Port Mirroring – How to monitor switch ports

How to monitor switch ports – networking monitor?

Every IT working guy, during his career (especially if he is focused on network administration roles) will get at least once a task to monitor/analyze traffic for a certain device.

You can imagine I can’t cover all devices and ways to monitor but i will try to explain in a few words the bigger picture and then go into a few details regarding Cisco way of doing this, with the request that if you know some other method please share it with us and also if you have a question that wasn’t covered in this topic, write it as a comment and I can investigate further if needed and provide you with an answer.

Let’s say you have a machine/device that generates a lot of traffic for the network. In any case, you need to locate your target first, in other words find the device that you suspect is the source of your problem, see where it connects to and find the port where the device is plugged in. You will need to replicate (mirror) the traffic that passes through that port to another port. This means all the traffic that will come out of that port (comes from server) or will go to the server (goes in to the server) will have to be sent to another port, where you will have a computer plugged in with a traffic analyzing tool.

If you don’t have this setting activated on the switch from the beginning, most of the software available for probing/analyzing network won’t work and will only see parts of the traffic that moves in and out of the switch, not the one you need.

This problem can be solved with a variety of settings like monitoring a VLAN traffic, for example all ports in a VLAN will be mirrored to a single port, where you will have a computer with traffic monitoring tool.

On Cisco systems we can manage this by using the SPAN option. The logic behind SPAN is something like this:

Port Mirroring - How to monitor switch ports

There are multiple ways to enable port mirroring, depending on the type of Cisco Switch you have or the IOS version they include. I will mention the commands for a few models and give the rest on request, by expanding this topic.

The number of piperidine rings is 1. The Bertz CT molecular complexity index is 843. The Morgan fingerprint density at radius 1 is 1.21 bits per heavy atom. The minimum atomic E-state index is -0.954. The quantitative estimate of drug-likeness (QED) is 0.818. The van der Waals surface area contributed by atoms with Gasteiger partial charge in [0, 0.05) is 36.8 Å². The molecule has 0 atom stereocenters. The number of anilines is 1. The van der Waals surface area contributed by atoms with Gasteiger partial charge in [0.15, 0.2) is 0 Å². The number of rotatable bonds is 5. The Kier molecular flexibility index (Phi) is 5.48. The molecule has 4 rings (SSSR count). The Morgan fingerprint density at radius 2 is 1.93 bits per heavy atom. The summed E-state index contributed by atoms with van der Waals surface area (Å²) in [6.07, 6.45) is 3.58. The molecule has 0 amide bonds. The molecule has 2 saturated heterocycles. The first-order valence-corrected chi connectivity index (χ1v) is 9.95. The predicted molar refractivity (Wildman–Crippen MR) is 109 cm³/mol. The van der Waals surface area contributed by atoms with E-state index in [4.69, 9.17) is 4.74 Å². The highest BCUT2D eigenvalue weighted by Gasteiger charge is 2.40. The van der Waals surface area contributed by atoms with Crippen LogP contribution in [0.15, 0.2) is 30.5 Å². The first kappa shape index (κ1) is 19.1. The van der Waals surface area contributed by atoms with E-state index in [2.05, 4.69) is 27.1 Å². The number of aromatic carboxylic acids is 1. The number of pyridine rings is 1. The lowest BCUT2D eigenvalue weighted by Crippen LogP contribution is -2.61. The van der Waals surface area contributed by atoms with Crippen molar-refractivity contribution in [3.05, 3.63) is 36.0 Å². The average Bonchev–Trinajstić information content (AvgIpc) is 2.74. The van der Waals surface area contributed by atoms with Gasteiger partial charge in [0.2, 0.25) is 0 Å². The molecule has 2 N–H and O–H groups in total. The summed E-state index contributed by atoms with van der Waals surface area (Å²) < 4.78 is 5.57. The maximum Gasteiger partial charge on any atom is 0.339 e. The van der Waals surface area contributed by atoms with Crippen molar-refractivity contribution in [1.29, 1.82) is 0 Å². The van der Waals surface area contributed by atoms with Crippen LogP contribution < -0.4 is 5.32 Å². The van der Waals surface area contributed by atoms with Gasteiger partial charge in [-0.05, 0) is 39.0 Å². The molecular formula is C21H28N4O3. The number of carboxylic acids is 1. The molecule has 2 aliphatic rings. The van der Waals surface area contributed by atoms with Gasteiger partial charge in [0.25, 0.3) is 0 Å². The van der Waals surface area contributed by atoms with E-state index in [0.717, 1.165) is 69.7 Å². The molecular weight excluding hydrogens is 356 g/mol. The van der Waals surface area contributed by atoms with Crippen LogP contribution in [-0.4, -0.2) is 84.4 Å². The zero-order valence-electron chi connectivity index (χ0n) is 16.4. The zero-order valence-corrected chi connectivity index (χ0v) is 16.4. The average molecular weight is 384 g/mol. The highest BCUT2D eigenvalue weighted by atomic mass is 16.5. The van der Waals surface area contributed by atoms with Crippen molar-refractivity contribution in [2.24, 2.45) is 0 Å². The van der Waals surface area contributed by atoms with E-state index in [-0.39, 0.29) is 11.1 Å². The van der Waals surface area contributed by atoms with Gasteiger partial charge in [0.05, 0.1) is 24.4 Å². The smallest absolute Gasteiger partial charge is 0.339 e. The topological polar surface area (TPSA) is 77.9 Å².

SPAN on Catalyst 2900XL/3500XL Switches

Fastethernet 0/1 – destination port (the port where we want to send all mirrored traffic, we will have a computer with analyzing software connected to this port)

Fastethernet 0/2 – source port (port that we want to monitor, and have all the traffic sent/received by this port mirrored/replicated to port Fa0/1)

Fastethernet 0/3 – source port (port that we want to monitor, and have all the traffic sent/received by this port mirrored/replicated to port Fa0/1)

The commands would be:

Switch(config)#interface fastethernet 0/1 

Now that we are on the interface configuration mode we will have to add the ports to be monitored:

Switch(config-if)#port monitor fastethernet 0/2
Switch(config-if)#port monitor fastethernet 0/3

With these commands, every packet that these two ports receive or transmit is also copied to port Fa0/1.

SPAN on the Catalyst 2940, 2950, 2955, 2960, 2970, 3550, 3560, 3560-E, 3750 and 3750-E Series Switches

The Catalyst 2950 Switches can have only one SPAN session active at a time and can monitor only source ports. These switches cannot monitor VLANs.

The Catalyst 3550, 3560, and 3750 Switches can support up to two SPAN sessions at a time and can monitor source ports as well as VLANs.

The Catalyst 2970, 3560, and 3750 Switches do not require the configuration of a reflector port when you configure a RSPAN session.

The Catalyst 3750 Switches support session configuration with the use of source and destination ports that reside on any of the switch stack members.

Only one destination port is allowed per SPAN session, and the same port cannot be a destination port for multiple SPAN sessions. Therefore, you cannot have two SPAN sessions that use the same destination port.

The SPAN feature configuration commands are similar on the Catalyst 2950 and Catalyst 3550. However, the Catalyst 2950 cannot monitor the VLANs.

The commands are:

SW1#configure terminal
SW1(config)#monitor session 1 source interface fastethernet 0/1
 !--- This configures interface Fast Ethernet 0/1 as source port. 
SW1(config)#monitor session 1 destination interface fastethernet 0/2
 !--- This configures interface Fast Ethernet 0/2 as destination port. 

SW1#show monitor session 1
Session 1
Source Ports:
    RX Only:       None
        TX Only:       None
        Both:          Fa0/1
Destination Ports: Fa0/2

The only thing left to do now is the final step, this means connecting a computer to the port you have as destination for the traffic (ports) you enabled mirroring and installing a traffic analyzer tool like wireshark or network miner. I would recommend the first one as I played with it a lot more and did help me with my needs, although I’m pretty sure there are even better tools but they require a fee. Installing wireshark doesn’t really need good technical skills as for configuring it, just let the defaults active and use Start button to capture traffic on the network interface card connected to the port set as destination for all mirrored traffic.

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